From the time Dominion Cove Point received approval from the Federal Energy Regulatory Commission (FERC) in October 2014 for its LNG export plant in Maryland, the company expected to put the facility into operation in late 2017. The company is still on target for that date and on budget for the export plant. And the company has been under the radar in achieving those goals.
The facility will have two liquefaction trains producing 5.25 million metric tons of LNG per year. The trains will liquefy an average of 0.75 billion cubic feet per day (Bcf/d). There are seven storage tanks with a capacity of 14.6 Bcfe. The terminal will be bi-directional with a regasification capacity of 1.8 Bcf/d.
The two “50%” trains gives the company more operational flexibility. When there is a problem if there is only a single train, the entire facility is out of service. With two trains there is an opportunity for greater flexibility.
The plant capacity is fully subscribed with two 20-year terminal service agreements (TSAs) with 1) a joint venture of Sumitomo Corp. and Tokyo Gas, and 2) the U.S. affiliate of GAIL (India) Ltd. These TSAs are different than agreements at other U.S. LNG facilities.
“We are truly the middle man. We provide the liquefaction, storage and ship loading as part of the contract. The customers have the right and obligation to find the gas supply. They’re buying the supply wherever and transporting on pipes to get it here. Once it gets to our inlet valve, we take over with our services. Once [the LNG] is on a vessel, and the vessel departs, they can take it anywhere in the world they want,” Mike Frederick, vice president of LNG operations for Dominion Cove Point LNG told DownstreamBusiness.com.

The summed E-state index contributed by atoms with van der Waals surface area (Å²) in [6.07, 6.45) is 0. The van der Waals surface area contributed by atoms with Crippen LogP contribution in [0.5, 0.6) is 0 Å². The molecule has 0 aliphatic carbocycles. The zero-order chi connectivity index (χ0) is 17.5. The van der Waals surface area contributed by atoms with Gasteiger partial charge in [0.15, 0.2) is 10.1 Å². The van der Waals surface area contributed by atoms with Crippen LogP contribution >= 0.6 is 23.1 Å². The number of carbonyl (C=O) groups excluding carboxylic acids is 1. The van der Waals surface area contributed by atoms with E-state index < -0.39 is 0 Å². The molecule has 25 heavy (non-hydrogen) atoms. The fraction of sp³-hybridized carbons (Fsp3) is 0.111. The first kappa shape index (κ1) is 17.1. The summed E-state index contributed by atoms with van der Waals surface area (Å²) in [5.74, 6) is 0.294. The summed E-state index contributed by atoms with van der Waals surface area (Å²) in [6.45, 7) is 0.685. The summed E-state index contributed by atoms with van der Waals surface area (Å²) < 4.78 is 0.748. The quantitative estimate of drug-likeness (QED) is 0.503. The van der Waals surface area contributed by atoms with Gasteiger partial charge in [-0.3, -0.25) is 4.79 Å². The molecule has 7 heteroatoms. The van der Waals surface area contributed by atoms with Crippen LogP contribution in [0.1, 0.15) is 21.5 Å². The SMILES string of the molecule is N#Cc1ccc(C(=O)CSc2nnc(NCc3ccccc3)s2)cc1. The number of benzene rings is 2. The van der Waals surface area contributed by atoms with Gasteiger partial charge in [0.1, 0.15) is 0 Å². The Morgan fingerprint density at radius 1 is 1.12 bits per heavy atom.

“The key is the 20-year, fixed-price contracts that are not based on any commodity pricing. In the industry, there’s always some speculation about what happens if LNG prices drop or what will happen to liquefaction facilities, etc. But ours are fixed-price, long-term deals,” he emphasized.
With the facility’s proximity to Europe, it would seem like a natural fit for European companies. But at the time Dominion Cove Point began marketing its project worldwide in 2011, Sumitomo and Gail were the two companies that stepped up with interest. After receiving FERC approval there was a ton of interest from companies worldwide, especially Europe. But it was the Asian companies that were interested first, he explained.
Cove Point has several advantages over other regasification terminals that are adding liquefaction. One advantage is that no additional tankage was needed for this project.
“The original facility was put into service in 1978 with four tanks with a total capacity of 5 Bcfe. On Sept. 5, 2002, a reactivation project was underway, which included adding a fifth tank with a capacity of 2.8 Bcfe. We did an expansion project with Statoil in 2008 and that added two larger tanks with a total capacity of 6.8 Bcfe. Statoil turned back the capacity,” Frederick said. “So we didn’t need any additional tanks.”
In 2011 the company did a pier reinforcement project that extended the pier by 150 feet in each direction and dredged the location for additional draft. The pier can handle the Q-Max LNG carriers with a capacity of 267,000 cubic meters.
Dominion Cove Point has offered peakshaving services since 1995 and will continue to provide those services. Primary customers are Washington Gas Light Co., Atlanta Gas Light Co., Virginia Natural Gas Co. and Public Service Co. of North Carolina.
“It’s a relatively small service, but we’re continuing that service. When it’s cold like it is today, it’s a very good supply to have available,” Frederick continued.
Dominion Cove Point is strongly focused on safety. The engineering, procurement and construction contractor—IHI/Kiewit Cove Point—reached a major safety milestone with 1.8 million man-hours of work without a recordable injury.
“It’s a very impressive feat. We’re focused on safety and proud of that success,” Frederick concluded.
Scott Weeden can be reached at firstname.lastname@example.org.